I would suggest that you add snails (such as Neritina sp.), a few Amano shrimps (maybe 3 or 4 for a 65 l tank), and a handful of Neocaridina shrimps. Do not add any more fish for several weeks and until all plants are growing healthy. You should also add as soon as you can some fast growing plants (such as Ceratophyllum demersum, Limnophila aquatica, Egeria densa) and, as @MichaelJ suggested, some floating plants (such as Limnobium laevigatum - frogbit). You can (slowly) remove some of these plants later if you do not want them in your scape, but they are very important to help keeping the aquarium stable during the first months.
 

MichaelJ

Member
Joined
9 Feb 2021
Messages
1,690
Location
Minnesota, USA
I would suggest that you add snails (such as Neritina sp.), a few Amano shrimps (maybe 3 or 4 for a 65 l tank), and a handful of Neocaridina shrimps.
Hi @arcturus I do think it is good advice. I am just a bit wary of recommending adding livestock to fight a particular issue in a new tank. If the OP is OK with the snails and shrimps being long term inhabitants I'd say go for it, otherwise not. In any event, I totally agree with you that this tank should not have had fish introduced at this early stage.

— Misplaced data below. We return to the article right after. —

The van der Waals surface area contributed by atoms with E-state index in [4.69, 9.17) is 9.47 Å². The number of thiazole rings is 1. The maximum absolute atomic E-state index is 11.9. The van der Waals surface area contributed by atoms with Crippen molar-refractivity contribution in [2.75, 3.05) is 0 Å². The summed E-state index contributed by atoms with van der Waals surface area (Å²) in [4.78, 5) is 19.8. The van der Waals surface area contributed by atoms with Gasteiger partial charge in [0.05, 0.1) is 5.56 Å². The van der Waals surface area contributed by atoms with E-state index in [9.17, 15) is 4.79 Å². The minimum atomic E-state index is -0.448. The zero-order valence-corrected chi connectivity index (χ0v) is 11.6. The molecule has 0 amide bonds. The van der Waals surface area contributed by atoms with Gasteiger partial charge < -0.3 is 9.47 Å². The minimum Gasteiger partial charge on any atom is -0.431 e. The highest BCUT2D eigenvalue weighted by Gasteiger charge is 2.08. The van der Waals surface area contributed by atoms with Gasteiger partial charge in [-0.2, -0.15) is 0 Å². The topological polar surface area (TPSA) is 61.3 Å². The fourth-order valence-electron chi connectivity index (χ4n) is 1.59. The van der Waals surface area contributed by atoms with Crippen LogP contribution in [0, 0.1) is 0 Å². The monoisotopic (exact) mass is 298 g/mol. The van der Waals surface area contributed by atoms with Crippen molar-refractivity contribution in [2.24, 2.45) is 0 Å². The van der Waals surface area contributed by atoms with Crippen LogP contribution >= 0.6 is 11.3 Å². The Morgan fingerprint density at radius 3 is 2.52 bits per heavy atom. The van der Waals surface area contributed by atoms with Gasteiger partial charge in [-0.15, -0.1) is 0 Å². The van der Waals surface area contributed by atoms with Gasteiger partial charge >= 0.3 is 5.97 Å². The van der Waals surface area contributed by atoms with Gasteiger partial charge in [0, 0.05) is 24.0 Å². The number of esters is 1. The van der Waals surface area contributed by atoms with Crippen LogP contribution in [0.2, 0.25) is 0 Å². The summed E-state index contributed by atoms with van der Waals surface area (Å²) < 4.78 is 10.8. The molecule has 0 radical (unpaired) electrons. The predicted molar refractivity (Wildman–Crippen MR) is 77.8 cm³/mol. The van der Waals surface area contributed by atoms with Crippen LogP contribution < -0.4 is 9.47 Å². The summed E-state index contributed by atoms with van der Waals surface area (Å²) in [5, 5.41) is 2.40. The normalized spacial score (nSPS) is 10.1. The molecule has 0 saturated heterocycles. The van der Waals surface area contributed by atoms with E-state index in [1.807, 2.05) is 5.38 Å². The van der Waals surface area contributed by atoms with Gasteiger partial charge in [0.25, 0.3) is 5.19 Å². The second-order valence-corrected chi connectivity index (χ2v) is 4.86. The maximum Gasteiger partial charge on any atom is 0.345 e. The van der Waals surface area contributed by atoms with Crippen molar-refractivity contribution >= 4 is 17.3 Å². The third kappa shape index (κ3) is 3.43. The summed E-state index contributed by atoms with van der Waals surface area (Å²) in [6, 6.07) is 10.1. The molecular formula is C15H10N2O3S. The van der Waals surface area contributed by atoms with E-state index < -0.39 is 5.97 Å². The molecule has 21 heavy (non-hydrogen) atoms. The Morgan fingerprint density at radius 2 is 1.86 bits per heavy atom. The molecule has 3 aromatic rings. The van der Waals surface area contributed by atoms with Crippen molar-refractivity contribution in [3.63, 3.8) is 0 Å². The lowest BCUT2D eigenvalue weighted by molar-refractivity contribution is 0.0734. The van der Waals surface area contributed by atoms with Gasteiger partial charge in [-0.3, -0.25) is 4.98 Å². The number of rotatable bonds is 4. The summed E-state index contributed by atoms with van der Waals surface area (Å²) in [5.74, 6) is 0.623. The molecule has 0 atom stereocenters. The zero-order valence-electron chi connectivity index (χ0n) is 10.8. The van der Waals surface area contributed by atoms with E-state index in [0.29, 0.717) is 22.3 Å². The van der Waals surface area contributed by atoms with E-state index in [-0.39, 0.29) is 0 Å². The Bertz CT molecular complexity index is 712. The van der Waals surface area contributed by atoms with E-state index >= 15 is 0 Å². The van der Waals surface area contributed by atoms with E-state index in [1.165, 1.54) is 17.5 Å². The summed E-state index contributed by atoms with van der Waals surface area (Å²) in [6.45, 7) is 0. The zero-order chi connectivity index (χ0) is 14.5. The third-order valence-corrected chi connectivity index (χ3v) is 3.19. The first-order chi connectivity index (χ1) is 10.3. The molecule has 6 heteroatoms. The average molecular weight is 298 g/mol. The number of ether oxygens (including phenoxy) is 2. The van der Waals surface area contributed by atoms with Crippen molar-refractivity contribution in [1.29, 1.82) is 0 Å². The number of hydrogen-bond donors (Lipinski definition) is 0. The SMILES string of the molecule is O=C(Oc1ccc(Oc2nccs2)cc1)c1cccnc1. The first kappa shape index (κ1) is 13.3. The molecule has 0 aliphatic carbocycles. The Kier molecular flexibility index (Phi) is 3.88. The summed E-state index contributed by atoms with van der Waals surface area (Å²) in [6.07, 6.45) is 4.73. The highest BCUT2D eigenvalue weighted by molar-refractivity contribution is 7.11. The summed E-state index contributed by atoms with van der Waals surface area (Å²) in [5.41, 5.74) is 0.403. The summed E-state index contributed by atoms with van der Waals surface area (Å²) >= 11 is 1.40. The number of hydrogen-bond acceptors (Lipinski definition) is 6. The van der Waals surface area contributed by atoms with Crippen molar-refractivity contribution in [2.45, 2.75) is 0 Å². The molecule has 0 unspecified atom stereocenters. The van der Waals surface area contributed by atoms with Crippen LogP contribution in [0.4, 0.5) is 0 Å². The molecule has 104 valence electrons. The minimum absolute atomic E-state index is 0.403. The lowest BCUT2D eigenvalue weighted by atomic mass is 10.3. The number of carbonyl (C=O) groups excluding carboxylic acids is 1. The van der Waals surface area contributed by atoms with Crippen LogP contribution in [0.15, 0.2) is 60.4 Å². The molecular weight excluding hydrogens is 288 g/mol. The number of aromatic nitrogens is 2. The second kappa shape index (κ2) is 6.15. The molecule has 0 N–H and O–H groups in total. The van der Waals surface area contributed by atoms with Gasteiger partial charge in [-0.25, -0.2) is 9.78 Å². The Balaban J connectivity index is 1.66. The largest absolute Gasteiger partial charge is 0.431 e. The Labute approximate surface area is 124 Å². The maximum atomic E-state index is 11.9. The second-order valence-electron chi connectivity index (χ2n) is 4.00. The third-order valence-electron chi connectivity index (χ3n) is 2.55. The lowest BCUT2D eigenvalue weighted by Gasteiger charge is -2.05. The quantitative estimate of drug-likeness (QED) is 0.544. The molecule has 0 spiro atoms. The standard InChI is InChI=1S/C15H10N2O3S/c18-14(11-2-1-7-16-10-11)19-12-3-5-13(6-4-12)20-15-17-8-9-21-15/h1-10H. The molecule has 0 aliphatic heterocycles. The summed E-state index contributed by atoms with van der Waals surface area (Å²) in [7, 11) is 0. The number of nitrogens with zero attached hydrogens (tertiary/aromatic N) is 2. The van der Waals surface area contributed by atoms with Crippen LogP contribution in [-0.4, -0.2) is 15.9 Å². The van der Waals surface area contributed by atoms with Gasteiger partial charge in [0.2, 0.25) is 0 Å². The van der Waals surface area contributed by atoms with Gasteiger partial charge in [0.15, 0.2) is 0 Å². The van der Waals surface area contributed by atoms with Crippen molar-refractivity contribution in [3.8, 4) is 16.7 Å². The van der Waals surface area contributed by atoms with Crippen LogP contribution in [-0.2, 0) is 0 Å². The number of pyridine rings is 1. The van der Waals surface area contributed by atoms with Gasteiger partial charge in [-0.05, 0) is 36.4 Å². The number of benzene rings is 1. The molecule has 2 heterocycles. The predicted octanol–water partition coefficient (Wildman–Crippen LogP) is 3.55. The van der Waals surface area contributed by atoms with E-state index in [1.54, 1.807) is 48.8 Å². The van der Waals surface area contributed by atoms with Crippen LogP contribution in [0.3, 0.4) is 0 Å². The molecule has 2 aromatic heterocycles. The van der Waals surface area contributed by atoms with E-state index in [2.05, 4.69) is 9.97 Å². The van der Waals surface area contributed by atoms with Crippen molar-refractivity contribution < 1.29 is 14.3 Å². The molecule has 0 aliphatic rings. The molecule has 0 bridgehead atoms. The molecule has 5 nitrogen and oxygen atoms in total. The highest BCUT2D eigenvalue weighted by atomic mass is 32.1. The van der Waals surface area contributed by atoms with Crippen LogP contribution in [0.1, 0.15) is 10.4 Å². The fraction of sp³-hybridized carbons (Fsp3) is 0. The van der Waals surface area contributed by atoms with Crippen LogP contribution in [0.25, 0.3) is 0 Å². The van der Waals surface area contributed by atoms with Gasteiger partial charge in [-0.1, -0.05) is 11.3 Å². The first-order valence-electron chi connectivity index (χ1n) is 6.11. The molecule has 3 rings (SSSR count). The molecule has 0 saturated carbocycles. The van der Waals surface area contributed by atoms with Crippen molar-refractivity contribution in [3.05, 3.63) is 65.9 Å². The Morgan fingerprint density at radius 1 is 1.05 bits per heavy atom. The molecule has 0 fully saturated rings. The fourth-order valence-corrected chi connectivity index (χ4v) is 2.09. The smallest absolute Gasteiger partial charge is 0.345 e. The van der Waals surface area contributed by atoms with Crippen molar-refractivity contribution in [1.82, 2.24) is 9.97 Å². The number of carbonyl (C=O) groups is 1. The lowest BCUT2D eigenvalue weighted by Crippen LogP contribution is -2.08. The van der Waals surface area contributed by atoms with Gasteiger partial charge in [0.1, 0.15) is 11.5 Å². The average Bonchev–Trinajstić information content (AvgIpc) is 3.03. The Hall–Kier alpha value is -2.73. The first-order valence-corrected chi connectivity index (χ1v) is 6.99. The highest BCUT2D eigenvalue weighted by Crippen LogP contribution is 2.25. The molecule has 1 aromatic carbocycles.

Cheers,
Michael
 

arcturus

Member
Joined
6 May 2021
Messages
444
Location
DE
Hi @arcturus I do think it is good advice. I am just a bit wary of recommending adding livestock to fight a particular issue in a new tank. If the OP is OK with the snails and shrimps being long term inhabitants I'd say go for it, otherwise not. In any event, I totally agree with you that this tank should not have had fish introduced at this early stage.

Cheers,
Michael
Completely agree with your opinion. It would be better just to add a few fast growing plants to help with the stabilization since these plants can be easily removed later if needed. Shrimps and snails are useful but are a long term commitment.
 

laurenb252

New Member
Thread starter
Joined
13 Dec 2021
Messages
17
Location
United Kingdom
Completely agree with your opinion. It would be better just to add a few fast growing plants to help with the stabilization since these plants can be easily removed later if needed. Shrimps and snails are useful but are a long term commitment.
Thank you both for your advice, I'll up the amount of water I'm changing each week, and will definitely order some more fast-growing plants. Shrimp are definitely an option, but I'll most likely add more of those once the tank has stabilised to avoid losing any livestock to potential ammonia spikes.
 
Top